This Sunday, 8th February, will see the final episode of the two-part series ‘Ireland’s Great War’ shown on BBC Northern Ireland. It’s available on Iplayer, and you can catch up with the first episode here now: http://www.bbc.co.uk/iplayer/episode/b051g4gk/irelands-great-war-episode-1. Diarmaid Ferriter of University College Dublin, Richard Grayson from University of London and Timothy Bowman from the University of Kent join together to explain how the start of the Great War briefly united the Irish Nationalists and Unionists, just when things were about to kick off, and how and why tensions exploded again right in the middle of the bloody conflict.
The Great War occurred at a very tricky juncture in Ireland’s history, when debate regarding a proposed independence from British rule was gathering steam. Philip Warner states in his ‘WW1: a Chronological Narrative’ that even loyal agents of the Queen were torn on this subject. Sir Roger Casement, an Ulster Protestant, had served the Crown as British Consult to Mozambique, Angola, the Congo Free State and Brazil, and had even earned himself a knighthood; however, he sympathised with the Irish nationalist cause, and in 1913 organised a force called the Irish National Volunteers to fight for independence.
At the same time, more moderate parties were petitioning for a similar result; John Redmond, the leader of the Irish Parliamentary Party, was trying to lobby for certain powers of government to be devolved to a chosen Irish executive in Dublin. Even this idea was hard for some of the Protestants in Ulster to swallow, and both camps were squaring up by August 1914, with the Ulster Volunteer Force springing up to oppose the party and both gathering arms. As war broke out, the local quarrel was largely forgotten, with the UVF emptying into the 36th (Ulster) Division, the INV into the 16th (Irish) Division, and many independence supporters hoping their loyalty would further their cause with the British government.
Not everybody agreed that this was the way forward, though. Sir Roger Casement, seeing an opportunity to put some real power behind the drive for independence, went straight to Berlin to lobby Germans officers and Irish POWs to help him; he failed on both counts. Realising that there was now not enough support to mount a serious challenge, he hastened back to Britain aboard a German submarine to try to quench the rebellion he’d helped to organise before it was too late; once again, he failed.
On Easter Monday, 24th April 1916, a sudden attack was staged in Dublin, masterminded by the radical Irish Republican Brotherhood and supported by elements of the INV and the Irish Citizen Army, about 1,200 people in all. At Dublin Castle a British sentry was shot, several government-owned buildings were set alight, key sites such as St Stephen’s Green were overrun, and the General Post Office in Sackville Street was taken over as Headquarters for the rebellion. At the Post Office, two Republican flags were hoisted, and the proclamation of an Irish republic was read out by Patrick Pearse of the IRB. ‘The First World in 100 Objects’ by Gary Sheffield displays this notice as one of its chosen objects, signed by Pearse along with Thomas J Clarke, Sean Mac Diarmada, James Connolly, Thomas MacDonagh, Eamonn Ceannt and Joseph Plunkett, who appointed themselves as the Provisional Government and announced the establishment of a sovereign independent state. On that first day, along with the sentry, four members of the Cavalry and three Dublin Police Officers were killed.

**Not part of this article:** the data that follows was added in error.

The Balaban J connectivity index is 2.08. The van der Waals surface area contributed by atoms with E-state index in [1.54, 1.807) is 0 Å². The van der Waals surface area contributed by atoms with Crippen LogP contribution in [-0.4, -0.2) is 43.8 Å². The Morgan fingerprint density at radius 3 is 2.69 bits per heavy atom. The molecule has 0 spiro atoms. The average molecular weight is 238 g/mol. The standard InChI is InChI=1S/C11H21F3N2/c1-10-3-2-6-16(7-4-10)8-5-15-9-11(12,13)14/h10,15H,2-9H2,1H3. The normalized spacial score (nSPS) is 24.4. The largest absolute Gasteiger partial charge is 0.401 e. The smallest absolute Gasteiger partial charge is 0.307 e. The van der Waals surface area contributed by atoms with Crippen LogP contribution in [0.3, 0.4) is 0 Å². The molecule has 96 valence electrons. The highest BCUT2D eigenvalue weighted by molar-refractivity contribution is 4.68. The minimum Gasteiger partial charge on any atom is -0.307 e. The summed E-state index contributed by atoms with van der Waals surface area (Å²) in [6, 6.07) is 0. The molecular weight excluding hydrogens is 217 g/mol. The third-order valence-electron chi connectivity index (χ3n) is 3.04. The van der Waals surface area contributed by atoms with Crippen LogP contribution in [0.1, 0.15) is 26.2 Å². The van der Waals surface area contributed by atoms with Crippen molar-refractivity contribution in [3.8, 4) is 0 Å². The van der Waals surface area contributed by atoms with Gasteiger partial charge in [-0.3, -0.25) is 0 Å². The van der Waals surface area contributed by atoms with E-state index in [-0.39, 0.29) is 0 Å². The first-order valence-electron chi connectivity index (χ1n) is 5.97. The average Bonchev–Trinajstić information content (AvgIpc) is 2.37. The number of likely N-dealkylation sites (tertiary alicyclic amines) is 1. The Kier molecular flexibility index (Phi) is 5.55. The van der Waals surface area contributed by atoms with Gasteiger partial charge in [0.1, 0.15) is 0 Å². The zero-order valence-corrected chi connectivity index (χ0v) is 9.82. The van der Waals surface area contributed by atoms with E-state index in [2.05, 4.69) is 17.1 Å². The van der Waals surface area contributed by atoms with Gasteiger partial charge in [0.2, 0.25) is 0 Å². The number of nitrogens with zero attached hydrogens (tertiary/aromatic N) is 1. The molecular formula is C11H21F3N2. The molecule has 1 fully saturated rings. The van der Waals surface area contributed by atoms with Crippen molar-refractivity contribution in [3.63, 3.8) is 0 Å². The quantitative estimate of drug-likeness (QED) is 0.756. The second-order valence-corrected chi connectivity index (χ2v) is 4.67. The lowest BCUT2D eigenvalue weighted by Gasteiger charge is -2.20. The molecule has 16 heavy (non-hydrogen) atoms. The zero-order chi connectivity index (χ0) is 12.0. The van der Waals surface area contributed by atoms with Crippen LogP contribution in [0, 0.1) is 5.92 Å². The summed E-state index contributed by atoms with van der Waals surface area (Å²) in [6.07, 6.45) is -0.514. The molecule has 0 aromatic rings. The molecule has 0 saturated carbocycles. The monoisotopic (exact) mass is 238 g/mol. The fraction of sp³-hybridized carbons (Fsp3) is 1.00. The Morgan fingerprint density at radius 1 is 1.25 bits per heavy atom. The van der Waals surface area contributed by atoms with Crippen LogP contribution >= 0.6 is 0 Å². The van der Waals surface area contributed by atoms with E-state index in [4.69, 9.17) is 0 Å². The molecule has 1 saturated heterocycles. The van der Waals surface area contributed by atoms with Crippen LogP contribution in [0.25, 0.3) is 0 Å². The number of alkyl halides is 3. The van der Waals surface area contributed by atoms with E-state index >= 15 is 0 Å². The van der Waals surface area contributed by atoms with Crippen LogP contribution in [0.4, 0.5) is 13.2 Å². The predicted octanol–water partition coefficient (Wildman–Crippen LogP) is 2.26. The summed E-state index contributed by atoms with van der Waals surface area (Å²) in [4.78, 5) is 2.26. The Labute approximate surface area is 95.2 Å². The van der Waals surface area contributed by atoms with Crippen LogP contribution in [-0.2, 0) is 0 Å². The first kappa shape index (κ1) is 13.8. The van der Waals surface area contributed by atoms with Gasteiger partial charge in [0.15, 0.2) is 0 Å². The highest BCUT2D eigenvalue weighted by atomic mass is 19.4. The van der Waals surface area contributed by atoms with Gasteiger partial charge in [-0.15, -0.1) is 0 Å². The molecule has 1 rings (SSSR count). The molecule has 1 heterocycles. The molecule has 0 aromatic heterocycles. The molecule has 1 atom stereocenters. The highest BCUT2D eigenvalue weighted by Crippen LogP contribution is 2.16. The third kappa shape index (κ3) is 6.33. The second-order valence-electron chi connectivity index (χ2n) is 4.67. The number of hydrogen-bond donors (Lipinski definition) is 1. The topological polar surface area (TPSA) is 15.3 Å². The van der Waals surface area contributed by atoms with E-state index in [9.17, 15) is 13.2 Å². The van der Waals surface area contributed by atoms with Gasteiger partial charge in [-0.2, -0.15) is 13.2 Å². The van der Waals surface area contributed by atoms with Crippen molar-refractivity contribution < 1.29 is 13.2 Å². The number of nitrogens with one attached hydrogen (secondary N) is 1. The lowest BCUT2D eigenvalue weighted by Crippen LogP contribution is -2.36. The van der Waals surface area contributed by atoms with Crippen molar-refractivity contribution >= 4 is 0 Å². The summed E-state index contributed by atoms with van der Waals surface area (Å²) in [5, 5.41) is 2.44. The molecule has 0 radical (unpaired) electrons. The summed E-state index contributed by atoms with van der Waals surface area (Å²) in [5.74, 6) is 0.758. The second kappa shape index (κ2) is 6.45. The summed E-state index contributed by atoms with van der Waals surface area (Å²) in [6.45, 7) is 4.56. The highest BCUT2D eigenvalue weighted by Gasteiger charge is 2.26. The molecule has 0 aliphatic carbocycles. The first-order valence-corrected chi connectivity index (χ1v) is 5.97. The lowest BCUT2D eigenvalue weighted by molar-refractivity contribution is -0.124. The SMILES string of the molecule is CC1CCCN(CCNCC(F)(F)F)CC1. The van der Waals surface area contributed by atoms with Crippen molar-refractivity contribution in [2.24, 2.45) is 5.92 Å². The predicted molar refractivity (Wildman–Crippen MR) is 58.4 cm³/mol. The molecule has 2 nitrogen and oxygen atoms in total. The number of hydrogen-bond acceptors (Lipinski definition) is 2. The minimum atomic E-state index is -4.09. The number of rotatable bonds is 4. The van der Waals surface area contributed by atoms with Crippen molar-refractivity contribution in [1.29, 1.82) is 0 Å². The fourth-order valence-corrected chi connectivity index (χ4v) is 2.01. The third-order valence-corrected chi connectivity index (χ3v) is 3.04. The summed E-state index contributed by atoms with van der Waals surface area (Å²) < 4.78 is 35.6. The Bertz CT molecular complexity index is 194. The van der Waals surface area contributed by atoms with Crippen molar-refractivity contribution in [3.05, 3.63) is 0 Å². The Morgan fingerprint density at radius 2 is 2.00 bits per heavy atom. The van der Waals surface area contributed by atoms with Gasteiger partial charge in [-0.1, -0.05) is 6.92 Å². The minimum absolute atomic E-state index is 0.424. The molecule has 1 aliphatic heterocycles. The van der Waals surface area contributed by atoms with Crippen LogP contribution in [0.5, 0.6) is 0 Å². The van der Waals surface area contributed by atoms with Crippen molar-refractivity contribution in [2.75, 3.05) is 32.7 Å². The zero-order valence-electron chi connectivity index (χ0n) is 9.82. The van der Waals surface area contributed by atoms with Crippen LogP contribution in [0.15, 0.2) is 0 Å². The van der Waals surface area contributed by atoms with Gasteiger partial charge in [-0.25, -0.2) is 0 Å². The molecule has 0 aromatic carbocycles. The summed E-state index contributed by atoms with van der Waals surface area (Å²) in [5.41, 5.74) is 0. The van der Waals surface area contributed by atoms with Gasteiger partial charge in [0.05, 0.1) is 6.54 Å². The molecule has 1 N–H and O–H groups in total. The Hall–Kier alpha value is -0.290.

Having recovered from their initial surprise, on the second day the British began a counter-attack, overseen by Field Marshal Sir John French. The rebels found themselves facing around 16,000 soldiers by the end of the week. Nonetheless, the fighting was fierce. By the end of the day, 11 people had been killed and 16 injured, and by the time the rebels surrendered on the Saturday, 64 of their number, 254 civilians, 116 soldiers and 16 policemen had died overall.
The Rising itself did little to further the Republican cause. It is debatable which side would have won greater support, had the British government’s response to the rebellion been measured and restrained, but it was not. Between 3-12 May, in slow, excruciating dribs and drabs, the rebel leaders were all put to death. The unfortunate Sir Roger Casement, too, despite his attempt to halt the attack, was arrested on 29th April and hanged on 29th June. His influential friends, for all their efforts and arguments of his past service to Britain, could not save him. Stunned by the brutality of this response, many people lost all sympathy for the government. The end of the Great War had seen the talks regarding a possible devolution of powers stall, and in December 1918 Sinn Féin took 73 seats to the moderate John Redmond’s 7 and the Ulster Unionists 22. In 1919, after Sir John French had been appointed Lord Lieutenant & Commander of the British Army in Ireland, an attempt was made on his life.
A guerrilla war began, the Anglo-Irish War, which was fought between the IRA and the security forces from 1919-1921. Despite a ceasefire in 1921 and a treaty that allowed Northern Ireland to opt out of the Free State, much bitterness lingered on both sides of the fence, and 1922 saw the Irish Civil War flare up between two Republican groups, those who accepted the terms of the treaty and those who thought it was an insult to all who had given their lives in the Easter Rising. In theory, that war ended the following year; in reality, a can of worms had been opened that would blight life in Northern Ireland and beyond for many a decade to come.